Khamenei did not agree merely to be Iran’s political leader. But he attempted — via his tools —to hijack the religious marjaya. He made many maneuvers to achieve this end. For example, following the death of Khomeini, Ayatollah Lotfollah Safi Golpaygani remained the head of the religious marjaya — and he was the third among three clerics who ran the affairs of the marjaya after the death of Hossein Borujerdi in 1961. But he was far less engaged in politics, unlike his colleague Shariatmadari. He was not engaged in politics and opposed the guardianship of the jurist theory. However, this benefited the Iranian government because he did not become an active opponent of the political system’s policies from within the religious seminary. The leaders of the Islamic Republic at that time had two options. First, to appoint a cleric who was loyal to the republic but lacked taqlid credentials. Second, allow a cleric from outside the political system’s circle to take over the position. The second option, according to Linda S. Walbridge, posed a danger, given the ability of the individual who is acknowledged as a marja to oppose the policies of the government with relative immunity.
The government depended on the element of time. Time was needed to vacate the landscape of senior marjas and create the conditions for Khamenei to be accepted as the religious and political leader. Indeed, after the demise of Golpaygani in 1993, the government threw its weight behind Ayatollah Mohammad Ali al-Araki (1894-1994) — the then elderly cleric. He was easy to control given his age and loyalty to the pollical system. One year after the death of Golpaygani, Araki died in 1994. At that time, the government felt that the time was appropriate to nominate Khamenei for the rank of supreme marja, combining the religious establishment with government leadership. The Society of Seminary Teachers of Qom issued a statement on December 12, 1994, in which they mentioned the names of jurists who met the conditions to be supreme marja, including Ali Khamenei.
In parallel, the government intervened using security means. By 1995, those appointed to government positions were asked about their favorite taqlid cleric, and the ultimate answer undoubtedly was Khamenei.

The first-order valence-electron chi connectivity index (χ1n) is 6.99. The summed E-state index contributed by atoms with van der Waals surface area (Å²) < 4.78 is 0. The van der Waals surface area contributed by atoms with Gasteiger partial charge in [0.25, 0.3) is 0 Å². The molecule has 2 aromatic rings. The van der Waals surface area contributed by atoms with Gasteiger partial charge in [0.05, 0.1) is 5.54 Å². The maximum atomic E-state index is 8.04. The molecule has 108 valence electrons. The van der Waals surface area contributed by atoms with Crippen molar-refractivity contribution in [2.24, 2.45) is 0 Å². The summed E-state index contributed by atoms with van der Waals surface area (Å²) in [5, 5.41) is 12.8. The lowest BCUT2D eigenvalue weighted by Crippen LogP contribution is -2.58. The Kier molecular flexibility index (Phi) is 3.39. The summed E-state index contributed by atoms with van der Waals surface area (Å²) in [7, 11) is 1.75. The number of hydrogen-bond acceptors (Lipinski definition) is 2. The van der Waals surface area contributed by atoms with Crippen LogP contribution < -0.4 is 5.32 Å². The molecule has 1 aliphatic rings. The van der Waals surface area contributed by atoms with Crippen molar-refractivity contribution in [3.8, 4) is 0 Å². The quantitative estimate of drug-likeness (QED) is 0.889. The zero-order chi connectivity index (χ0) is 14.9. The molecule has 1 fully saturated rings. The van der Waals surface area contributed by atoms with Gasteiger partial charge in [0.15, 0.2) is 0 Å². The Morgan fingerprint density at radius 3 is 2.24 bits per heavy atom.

According to Linda S. Walbridge in her book “The Most Learned of the Shi’a: The Institution of the Marja’ Taqlid,” the government has its own methods to punish the followers who support a marja, who is not endorsed by it.
This answers the following jurisprudential and philosophical question: who chooses the guardian jurist? Perhaps the veteran clerics speak flatteringly or manipulate the Iranian Constitution politically and pragmatically. But one of the junior clerics answered this question innocently and frankly, saying: “The Kalashnikov,” meaning that force is the principal factor in determining who will become the supreme leader. Whoever possesses power can impose his decisions.
Hence, the Iranian government today wants to avoid all the problems that happened when Khamenei took over from Khomeini. Therefore, we can understand the reason as to why Raisi has been given the title of “ayatollah.”
Media agencies referring to Raisi as “ayatollah” is not an accident. But it comes in the context of possibly preparing the ground for him to succeed the current Supreme Leader Ali Khamenei — Raisi is the most powerful candidate to succeed him, especially if there are no surprises during his presidency, whether at home or regionally. Raisi is one of the figures who is accepted by the old guard, the IRGC and the supporters of the political system.
He is a powerful figure with huge clout and has occupied senior positions over the past years. Adding the title “ayatollah” is in fact a repetition of what happened in the past with Khamenei.
It can be said that we are heading towards a phase in which marjas are created, with their legitimacy cemented at the expense of the long-held seminary tradition of determining jurists’ ascension to the position of marja. But at the same time, engineering the qualification of marjas and redrawing the leadership of the religious seminary in a way that suits the political system and its religious interpretation may give rise to independent marjas and result in the public shunning the official religious establishment. Therefore, the government seeks to curb the rise of independent clerics by using multiple strategies, which has resulted in the creation of other problems as the landscape is devoid of rational and independent influential marjas. The problems that have arisen include atheism and growing frustration among the youth regarding political and social reforms. But it seems that the government believes that such phenomena are less harmful to its interests than the emergence of independent marjas and the noticeable divergence between the government and the religious seminary.